Book Review: Soulless

PrintVampires, werewolves, and other things that go bump in the night all come together in a steampunk novel set in late 19th century England, there is death and intrigue and lots of other fun things to keep you interested.

Alexia Tarabotti is consistently finding herself in unladylike situations. She goes off to the library one night to have a cup of tea and avoid a particularly boring party and finds herself attacked by an unlicensed vampire. How rude! Luckily, she manages to save herself with the help of her trusty, custom-made brass parasol but it only serves to create a whole host of other issues. The first of which being the overbearing nature of a particularly delicious Alpha werewolf…who also happens to be in charge of an agency designated to deal with these sorts of supernatural issues.

And what happens next only gets more interesting. There is a summons to the hive, the curiosity of seduction, the ridiculous natures of Miss Tarabotti’s family, and of course, trying to keep her own soulless nature from becoming public knowledge.

This character reminds me heavily of Lizzie Bennet of Pride and Prejudice, with her best friend Ivy playing the role of the demure and caring Jane. Or maybe it’s more like Pride and Prejudice and Zombies, except with a different kind of undead enemy to contend with. Alexia is witty and dry with a tendency to talk far more than is safe for her to do so. She is a special breed of supernatural called a preternatural, which is a new concept to me, and one that I’m interested to read more about.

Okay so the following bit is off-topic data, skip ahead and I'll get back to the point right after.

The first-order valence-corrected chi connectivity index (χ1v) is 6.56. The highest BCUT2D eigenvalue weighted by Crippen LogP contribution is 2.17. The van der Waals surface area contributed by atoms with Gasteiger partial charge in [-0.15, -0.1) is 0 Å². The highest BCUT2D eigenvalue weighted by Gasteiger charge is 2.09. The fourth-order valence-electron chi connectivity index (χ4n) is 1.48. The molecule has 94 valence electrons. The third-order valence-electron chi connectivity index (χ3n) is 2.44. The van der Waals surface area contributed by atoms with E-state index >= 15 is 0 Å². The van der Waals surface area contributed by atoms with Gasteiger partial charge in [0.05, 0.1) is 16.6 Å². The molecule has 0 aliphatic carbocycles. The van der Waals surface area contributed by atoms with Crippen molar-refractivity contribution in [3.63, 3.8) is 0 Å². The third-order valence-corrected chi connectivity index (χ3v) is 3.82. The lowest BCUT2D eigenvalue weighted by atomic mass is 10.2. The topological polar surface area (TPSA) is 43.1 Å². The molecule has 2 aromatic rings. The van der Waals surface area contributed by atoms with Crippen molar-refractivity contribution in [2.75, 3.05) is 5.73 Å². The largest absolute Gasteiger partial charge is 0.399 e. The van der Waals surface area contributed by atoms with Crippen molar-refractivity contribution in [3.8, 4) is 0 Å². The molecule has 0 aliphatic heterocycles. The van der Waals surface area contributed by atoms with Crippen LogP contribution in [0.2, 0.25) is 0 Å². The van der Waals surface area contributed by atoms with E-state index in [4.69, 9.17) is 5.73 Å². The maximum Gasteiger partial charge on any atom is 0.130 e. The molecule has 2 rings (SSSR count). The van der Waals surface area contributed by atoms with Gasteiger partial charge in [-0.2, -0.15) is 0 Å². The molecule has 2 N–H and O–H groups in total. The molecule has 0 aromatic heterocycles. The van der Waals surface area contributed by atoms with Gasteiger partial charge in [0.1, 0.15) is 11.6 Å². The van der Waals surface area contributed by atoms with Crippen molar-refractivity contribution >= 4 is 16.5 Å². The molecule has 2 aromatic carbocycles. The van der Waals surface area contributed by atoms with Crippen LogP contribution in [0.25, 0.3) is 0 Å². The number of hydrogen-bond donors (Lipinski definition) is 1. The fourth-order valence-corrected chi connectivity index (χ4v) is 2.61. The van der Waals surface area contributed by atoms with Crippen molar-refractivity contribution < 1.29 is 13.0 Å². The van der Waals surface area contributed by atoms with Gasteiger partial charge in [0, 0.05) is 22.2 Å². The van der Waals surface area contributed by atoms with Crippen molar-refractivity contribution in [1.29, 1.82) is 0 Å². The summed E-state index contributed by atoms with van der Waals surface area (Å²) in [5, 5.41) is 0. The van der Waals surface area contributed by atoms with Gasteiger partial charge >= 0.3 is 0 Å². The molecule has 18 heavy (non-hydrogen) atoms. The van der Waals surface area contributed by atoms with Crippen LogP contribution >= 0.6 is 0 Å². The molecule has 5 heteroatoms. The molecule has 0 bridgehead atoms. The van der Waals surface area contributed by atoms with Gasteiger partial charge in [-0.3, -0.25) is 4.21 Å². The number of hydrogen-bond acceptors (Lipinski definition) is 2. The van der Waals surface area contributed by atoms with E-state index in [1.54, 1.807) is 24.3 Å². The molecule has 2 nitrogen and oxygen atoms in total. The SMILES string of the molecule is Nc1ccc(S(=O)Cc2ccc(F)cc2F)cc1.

I loved the descriptions of the clothing, as I always do with this type of book, and of course, all the beautiful or just fascinating to imagine men that fill the pages. From Lord Maccon to Lord Akeldama, there is no shortage of them. Most of the other women in the book are rather shallow and vapid, like Alexia’s mother and sisters, but much like Lizzie Bennet, the main character here creates a methodology for dealing with all of them.

I enjoyed that the book had a solid ending, one that can lead to more but definitively closed this chapter. The problem may not have been fully solved, but the mystery certainly was, and now Alexia will have the opportunity to move on to something a little more interesting and I’m not just talking about Lord Maccon. Parts of it were a little slow and sometimes I found my mind wandering…or that could have just been my intense interest in the developing and complex relationship between Alexia and Lord Maccon.

While I personally think I like the Finishing School series better, Carriger is a delightful story teller, leaving room for imagination while creatively explaining the background for the more complicated plot points, such as vampire etiquette. Not to mention that steampunk is a lot of fun to read about, especially when mixed with history and the real names of people who quite possibly would have been involved if this was nonfiction.

Goodreads rating: 4 stars

My personal rating: 81

  • Writing style – 8
  • Plot – 8
  • Dialogue – 7
  • Personality of Main Character(s) – 8
  • Love story – 9
  • Invokes emotion – 7
  • Synopsis accuracy – 9
  • Consistent level of interest – 8
  • Stays on topic – 8
  • Accuracy of genre/genre blending – 9

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